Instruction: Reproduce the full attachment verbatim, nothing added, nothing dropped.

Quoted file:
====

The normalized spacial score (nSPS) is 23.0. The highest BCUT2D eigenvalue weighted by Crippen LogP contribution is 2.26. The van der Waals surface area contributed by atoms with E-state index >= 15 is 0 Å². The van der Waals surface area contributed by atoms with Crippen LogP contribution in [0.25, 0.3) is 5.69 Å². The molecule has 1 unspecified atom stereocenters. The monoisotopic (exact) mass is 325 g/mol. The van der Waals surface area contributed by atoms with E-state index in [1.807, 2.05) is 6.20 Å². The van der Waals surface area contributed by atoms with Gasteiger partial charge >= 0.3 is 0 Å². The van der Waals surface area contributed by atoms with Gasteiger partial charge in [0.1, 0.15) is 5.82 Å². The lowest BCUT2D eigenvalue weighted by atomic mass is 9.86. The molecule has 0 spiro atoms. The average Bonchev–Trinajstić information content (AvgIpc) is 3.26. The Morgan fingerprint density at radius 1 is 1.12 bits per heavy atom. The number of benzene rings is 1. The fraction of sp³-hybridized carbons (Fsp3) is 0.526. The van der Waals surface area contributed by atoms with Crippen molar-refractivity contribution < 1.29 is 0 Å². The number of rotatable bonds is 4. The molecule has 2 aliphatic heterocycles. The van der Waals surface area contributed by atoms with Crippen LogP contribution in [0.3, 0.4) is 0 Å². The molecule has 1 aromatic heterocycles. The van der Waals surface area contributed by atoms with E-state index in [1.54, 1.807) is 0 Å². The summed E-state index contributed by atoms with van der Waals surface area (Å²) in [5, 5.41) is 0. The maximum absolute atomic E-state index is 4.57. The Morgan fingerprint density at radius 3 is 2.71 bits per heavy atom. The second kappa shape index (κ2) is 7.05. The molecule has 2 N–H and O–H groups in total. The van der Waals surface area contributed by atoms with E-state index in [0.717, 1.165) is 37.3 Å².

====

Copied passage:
The normalized spacial score (nSPS) is 23.0. The highest BCUT2D eigenvalue weighted by Crippen LogP contribution is 2.26. The van der Waals surface area contributed by atoms with E-state index >= 15 is 0 Å². The van der Waals surface area contributed by atoms with Crippen LogP contribution in [0.25, 0.3) is 5.69 Å². The molecule has 1 unspecified atom stereocenters. The monoisotopic (exact) mass is 325 g/mol. The van der Waals surface area contributed by atoms with E-state index in [1.807, 2.05) is 6.20 Å². The van der Waals surface area contributed by atoms with Gasteiger partial charge >= 0.3 is 0 Å². The van der Waals surface area contributed by atoms with Gasteiger partial charge in [0.1, 0.15) is 5.82 Å². The lowest BCUT2D eigenvalue weighted by atomic mass is 9.86. The molecule has 0 spiro atoms. The average Bonchev–Trinajstić information content (AvgIpc) is 3.26. The Morgan fingerprint density at radius 1 is 1.12 bits per heavy atom. The number of benzene rings is 1. The fraction of sp³-hybridized carbons (Fsp3) is 0.526. The van der Waals surface area contributed by atoms with Crippen molar-refractivity contribution < 1.29 is 0 Å². The number of rotatable bonds is 4. The molecule has 2 aliphatic heterocycles. The van der Waals surface area contributed by atoms with Crippen LogP contribution in [0.3, 0.4) is 0 Å². The molecule has 1 aromatic heterocycles. The van der Waals surface area contributed by atoms with E-state index in [1.54, 1.807) is 0 Å². The summed E-state index contributed by atoms with van der Waals surface area (Å²) in [5, 5.41) is 0. The maximum absolute atomic E-state index is 4.57. The Morgan fingerprint density at radius 3 is 2.71 bits per heavy atom. The second kappa shape index (κ2) is 7.05. The molecule has 2 N–H and O–H groups in total. The van der Waals surface area contributed by atoms with E-state index in [0.717, 1.165) is 37.3 Å².